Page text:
I can't think of any mention of such a thing in any canon sources, so I offer an alternative explanation of the Weasleys' family size.
Remember that "more children than they can afford" is only Malfoy's description. We do see the Weasleys worrying about money for new wands and broomsticks, and they always seem to be wearing hand-me-downs and reading second-hand books. But they don't seem to be seriously hurting for food. Given the Weasley parents' intense affection for all of their children, it seems far more likely that they just like having lots of children, and decided to prioritize that over new robes and a posh house. Malfoy sees that they can't afford new robes for all their children and concludes that they can't afford to have all their children in the first place, but that just means he needs to sort out his priorities, which we already knew.
Can you imagine Mr. and Mrs. Weasley looking at one of their children and thinking, "Ooh, yeah, we shouldn't have had that one"? Not a chance.
Compare the Malfoys, who are rich and proud of their blood, with the Weasleys, who are poor(ish) with red hair and lots of children, and are regarded as socially and morally inferior by the ruling elites. Does this remind anyone of ... the English looking down on the Irish? The Irish have been largely Roman Catholic for a long time (recent secularization notwithstanding), and Catholics don't use artificial birth control. (More here, with a bonus Spanish translation.) (Edit: I know some Catholics do use artificial birth control. I meant it in the sense that or "Catholics don't murder," or "Catholics don't shack up without getting married." The Church teaches that it's wrong, but some still do it. The 98% statistic you've probably heard is super misleading, but at least in the US, catechesis on this topic is frequently missing or unhelpful, so lots of Catholics don't understand why it's wrong, or what to do "instead," and how. If you're interested in more information on this topic, feel free to ping me in chat.)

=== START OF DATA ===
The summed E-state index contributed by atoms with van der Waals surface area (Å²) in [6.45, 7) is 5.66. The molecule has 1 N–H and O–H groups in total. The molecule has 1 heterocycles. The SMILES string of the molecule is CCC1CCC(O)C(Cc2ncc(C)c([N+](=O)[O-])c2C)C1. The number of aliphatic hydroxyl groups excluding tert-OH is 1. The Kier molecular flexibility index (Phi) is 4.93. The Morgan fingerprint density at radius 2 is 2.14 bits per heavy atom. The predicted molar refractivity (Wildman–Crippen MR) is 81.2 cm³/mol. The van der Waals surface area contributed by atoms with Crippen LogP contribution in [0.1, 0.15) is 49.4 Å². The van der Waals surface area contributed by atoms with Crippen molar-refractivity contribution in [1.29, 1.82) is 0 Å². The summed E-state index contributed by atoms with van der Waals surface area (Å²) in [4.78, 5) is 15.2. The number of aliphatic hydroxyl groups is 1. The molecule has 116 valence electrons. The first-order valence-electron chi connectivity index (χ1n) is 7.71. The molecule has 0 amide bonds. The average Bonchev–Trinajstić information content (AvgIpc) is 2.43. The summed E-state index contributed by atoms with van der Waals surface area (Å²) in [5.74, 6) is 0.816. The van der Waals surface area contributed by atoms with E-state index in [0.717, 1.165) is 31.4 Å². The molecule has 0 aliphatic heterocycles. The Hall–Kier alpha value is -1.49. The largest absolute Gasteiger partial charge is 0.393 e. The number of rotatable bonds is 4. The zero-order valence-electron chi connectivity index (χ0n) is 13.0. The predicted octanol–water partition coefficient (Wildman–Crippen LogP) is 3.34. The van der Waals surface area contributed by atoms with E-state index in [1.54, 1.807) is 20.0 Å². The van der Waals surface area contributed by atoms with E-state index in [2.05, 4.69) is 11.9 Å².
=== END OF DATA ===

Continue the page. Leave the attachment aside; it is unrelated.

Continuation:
I'm not claiming that the Weasleys are Catholic (it's a theory, though). But giving them this kind of Catholic-ish trait fits the rest of their image and role in the story.